Abuela y Abuelo's home is part of a neighborhood adjacent to the West Palm Beach airport. What's more, Interstate-4 runs two streets to the west of their backyard. Tall tropical foliage blocks the interstate from view, not to mention dampens the sound, otherwise, these transportation routes are a constant reminder that progress is abound. People are on the move. Further evidence of this is the vacant area sitting a block to the south, where one hundred or so homes were leveled to make way for future expansions of the airport. In 2007 there were plans for development of university sports facilities on this site. Today, it remains as it did two years ago. Felix tells me a ground breaking ceremony took place earlier in the year. Funds have dried up. Wishful thinking remains. Abuelo's neighbor Albert speculates their neighborhood will suffer a similar fate some day.
For now, Abuela's house continues to be a respite from the "tourism-a-go-go" that is Orlando. This is real Florida. Homes in this neighborhood are pushing forty-years of age. Their exteriors are in one of four colors: pink, light blue, yellow and sometimes white. They are single-level with three bedrooms, one bath, kitchen, and car port (or garage). Bars on the windows are not an uncommon site, but typically more for hurricane protection than prowlers. Inside, the floors are ceramic tile throughout. This helps keep a comfortable room temperature during the summer heat. No basement. And, air conditioning runs like water here.
On the berm of these yards grow honest-to-god coconut trees. At one time an orange tree grew here in the front yard too. In the back yard are mangoes, avocado and at one time grapefruit amongst the palm and tropical trees. I say "at one time" as successive hurricanes have damaged and then finally killed these trees. Small anole lizards run about - sometimes called "chameleons" as their color can turn from bright green to brown. It's beautiful in the backyard. I've spent hours back there picking mangoes, taking photos, or simply to soak-in the abundance of life. Natalie and Jacob pick up mangoes (Jake calls them "balls", as he does for anything sharing that resemblance). We look for and then pet Abuelo's cat. Carmen hangs laundry on the line. One day while she and her mom were out for errands, I recruited Felix to assist the harvest of coconuts. With machete and ladder we felled a cluster, only to find they were undersized and flavorless. Until this trip, Florida had been experiencing near-drought conditions. Thankfully we brought mucho aqua with us. Albert came over later to inspect the coconuts and confirmed their condition. The next day he delivered a fresh green cluster from a friend's tree. He demonstrated how to open one with a machete. As if he was sharpening a pencil he made six angular cuts to remove the top portion of the coconut's outer husk, and a seventh to make the final opening. He drinks the clear coconut liquid and says, "Now that's a good coconut." He was right. Drink with a straw or straight from the fruit - it makes no difference. The husk-to-fruit ratio of a coconut favors the husk. But, you also get to wield a machete to open one. How many fruits can you say this about? We scoop out the snow white flesh and freeze it for later.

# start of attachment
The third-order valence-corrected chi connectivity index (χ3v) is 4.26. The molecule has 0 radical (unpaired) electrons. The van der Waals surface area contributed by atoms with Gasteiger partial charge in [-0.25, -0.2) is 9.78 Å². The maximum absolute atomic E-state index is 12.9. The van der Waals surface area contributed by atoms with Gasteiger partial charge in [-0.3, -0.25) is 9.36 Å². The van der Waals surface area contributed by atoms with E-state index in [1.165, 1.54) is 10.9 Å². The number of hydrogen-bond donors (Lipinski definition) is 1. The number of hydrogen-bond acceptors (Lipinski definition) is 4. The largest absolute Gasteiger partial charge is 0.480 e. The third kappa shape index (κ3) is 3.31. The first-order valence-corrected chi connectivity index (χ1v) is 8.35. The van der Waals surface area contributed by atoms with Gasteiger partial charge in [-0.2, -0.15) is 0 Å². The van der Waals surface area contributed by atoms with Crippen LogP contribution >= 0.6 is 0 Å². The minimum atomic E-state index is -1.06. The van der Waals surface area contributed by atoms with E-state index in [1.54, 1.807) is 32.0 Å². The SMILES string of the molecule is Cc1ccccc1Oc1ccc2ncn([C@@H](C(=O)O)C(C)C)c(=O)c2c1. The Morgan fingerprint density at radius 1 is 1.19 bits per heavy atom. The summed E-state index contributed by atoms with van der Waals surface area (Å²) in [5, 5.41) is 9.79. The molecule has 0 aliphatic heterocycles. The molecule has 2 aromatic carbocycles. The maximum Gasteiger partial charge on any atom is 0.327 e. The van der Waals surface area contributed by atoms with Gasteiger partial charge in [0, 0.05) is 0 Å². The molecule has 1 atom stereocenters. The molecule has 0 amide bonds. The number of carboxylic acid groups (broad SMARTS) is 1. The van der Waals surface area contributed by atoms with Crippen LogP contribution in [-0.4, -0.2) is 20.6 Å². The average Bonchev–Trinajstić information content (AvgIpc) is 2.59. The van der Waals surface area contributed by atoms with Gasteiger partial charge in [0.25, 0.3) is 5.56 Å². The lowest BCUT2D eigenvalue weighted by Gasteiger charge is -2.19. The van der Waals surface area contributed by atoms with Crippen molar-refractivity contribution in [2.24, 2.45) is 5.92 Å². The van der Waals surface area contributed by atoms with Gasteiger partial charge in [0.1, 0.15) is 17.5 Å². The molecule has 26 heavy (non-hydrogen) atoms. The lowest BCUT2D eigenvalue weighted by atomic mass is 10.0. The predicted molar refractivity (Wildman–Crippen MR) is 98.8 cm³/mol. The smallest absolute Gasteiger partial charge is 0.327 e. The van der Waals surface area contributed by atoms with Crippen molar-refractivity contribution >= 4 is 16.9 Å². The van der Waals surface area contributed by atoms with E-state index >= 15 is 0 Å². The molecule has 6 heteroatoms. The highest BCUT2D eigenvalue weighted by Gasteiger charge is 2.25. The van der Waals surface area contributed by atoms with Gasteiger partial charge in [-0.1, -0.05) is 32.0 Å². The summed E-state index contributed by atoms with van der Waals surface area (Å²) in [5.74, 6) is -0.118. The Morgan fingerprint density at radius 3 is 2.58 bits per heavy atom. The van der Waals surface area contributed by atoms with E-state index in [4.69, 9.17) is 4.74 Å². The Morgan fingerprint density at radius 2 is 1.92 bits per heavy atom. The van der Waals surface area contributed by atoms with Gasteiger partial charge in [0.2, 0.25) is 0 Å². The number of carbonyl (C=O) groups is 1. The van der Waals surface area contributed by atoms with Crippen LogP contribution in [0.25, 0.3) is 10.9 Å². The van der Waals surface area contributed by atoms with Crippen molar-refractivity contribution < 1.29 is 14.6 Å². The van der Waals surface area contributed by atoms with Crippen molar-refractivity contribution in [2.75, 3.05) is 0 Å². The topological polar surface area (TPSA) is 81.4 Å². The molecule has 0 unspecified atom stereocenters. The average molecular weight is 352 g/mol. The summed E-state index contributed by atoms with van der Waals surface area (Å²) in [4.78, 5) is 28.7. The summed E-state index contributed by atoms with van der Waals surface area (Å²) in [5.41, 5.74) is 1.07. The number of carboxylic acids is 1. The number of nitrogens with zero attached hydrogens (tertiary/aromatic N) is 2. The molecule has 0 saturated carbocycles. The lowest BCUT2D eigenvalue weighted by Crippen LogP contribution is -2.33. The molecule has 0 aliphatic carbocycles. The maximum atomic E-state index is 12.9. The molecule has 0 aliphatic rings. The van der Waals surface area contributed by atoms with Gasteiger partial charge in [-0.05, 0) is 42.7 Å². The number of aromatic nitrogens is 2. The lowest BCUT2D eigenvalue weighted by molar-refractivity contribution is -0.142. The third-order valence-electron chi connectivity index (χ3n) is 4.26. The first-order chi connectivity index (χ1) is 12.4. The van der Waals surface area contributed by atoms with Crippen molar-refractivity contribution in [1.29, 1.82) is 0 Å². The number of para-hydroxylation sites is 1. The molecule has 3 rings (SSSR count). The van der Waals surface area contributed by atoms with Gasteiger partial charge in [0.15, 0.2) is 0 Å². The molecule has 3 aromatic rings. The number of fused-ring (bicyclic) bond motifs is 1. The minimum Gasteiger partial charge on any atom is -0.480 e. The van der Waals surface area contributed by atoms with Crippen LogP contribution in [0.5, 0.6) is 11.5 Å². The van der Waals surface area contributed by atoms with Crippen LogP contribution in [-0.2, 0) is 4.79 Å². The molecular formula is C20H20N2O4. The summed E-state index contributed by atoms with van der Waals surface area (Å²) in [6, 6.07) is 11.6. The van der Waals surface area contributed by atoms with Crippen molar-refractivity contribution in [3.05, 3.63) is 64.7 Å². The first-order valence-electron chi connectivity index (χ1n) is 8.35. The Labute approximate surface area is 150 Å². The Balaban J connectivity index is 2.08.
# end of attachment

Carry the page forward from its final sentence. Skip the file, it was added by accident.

It's a regular thing I do whenever we're here. Part of the experience, one could say. I buy and smoke cigars. Also, it's a simple activity that I can share with Felix. Cigar factories are everywhere in Florida. The Cubans set up shop with Dominican leaves and roll away. And by "factory" I mean up to a half dozen cigar rollers seated at wooden desks. One may walk around, talk to the rollers and observe their craft. Storefront meets factory floor. Just this year one opened near abuela's house. Felix became aware of it one day when he saw the owner's Hummer H2, which is coated with an all-over skin featuring his logo. We drive around to find the store, unsure of it's exact location when we see the Hummer parked on the street. Proof in advertising. We check out their humidor and since it was a slow day, we were able to speak at length to the owner. He brings us each cafe (Cuban coffee). We watch the roller unpack a burlap crate of Dominican leaves into a tall wood barrel. He shows us the difference between the inner filler tobacco and the outer wrapper. Then, he asks what size I like and proceeds to roll a robusto for me.
West Palm Beach, for Carmen, means two things: guava pastries and Cuban bread. The pastries are decadent flaky squares filled with a glistening red guava and cheese filling. The bread is not unlike an Italian loaf, or perhaps a French baguette on steroids. What makes it unique is the soft middle and crusty exterior. Perfect for grilled Cuban sandwiches, or in Carmen's case to eat with butter. Every morning I rise to procure a half dozen pastries, two loaves of bread, a fresh squeezed orange juice and a cortadito. Cafe is a single serving of espresso with sugar served black. Cortadito is a cafe "cut" with cream. One may also order either as a colada, which is the entire brew of espresso, or usually two to three servings. In this fashion, the coffee is presented in a cup with several smaller thimble sized cups for sharing. The orange juice machine is almost a carnival attraction of sorts, and is contained behind clear plexiglass for viewing.
Before leaving for home, Carmen makes a trip to the mercado acquire pantry items for Cuban meals at home. She stocks up on naranja agrie, sour orange juice for marinades, mojo, a pre-made citrus and garlic marinade, cooking wines, seasonings and spices. Abuela gives us a large caldera, a cooking pot, that she no longer can use, which is especially nice as it saved us $30 on a new one.
Upon our departure, we had packed up all of the pantry items, Disney purchases, shoes, plus a dozen fresh coconuts, eighteen fresh mangoes, two pounds of Georgia pecans, and a truckload of memories.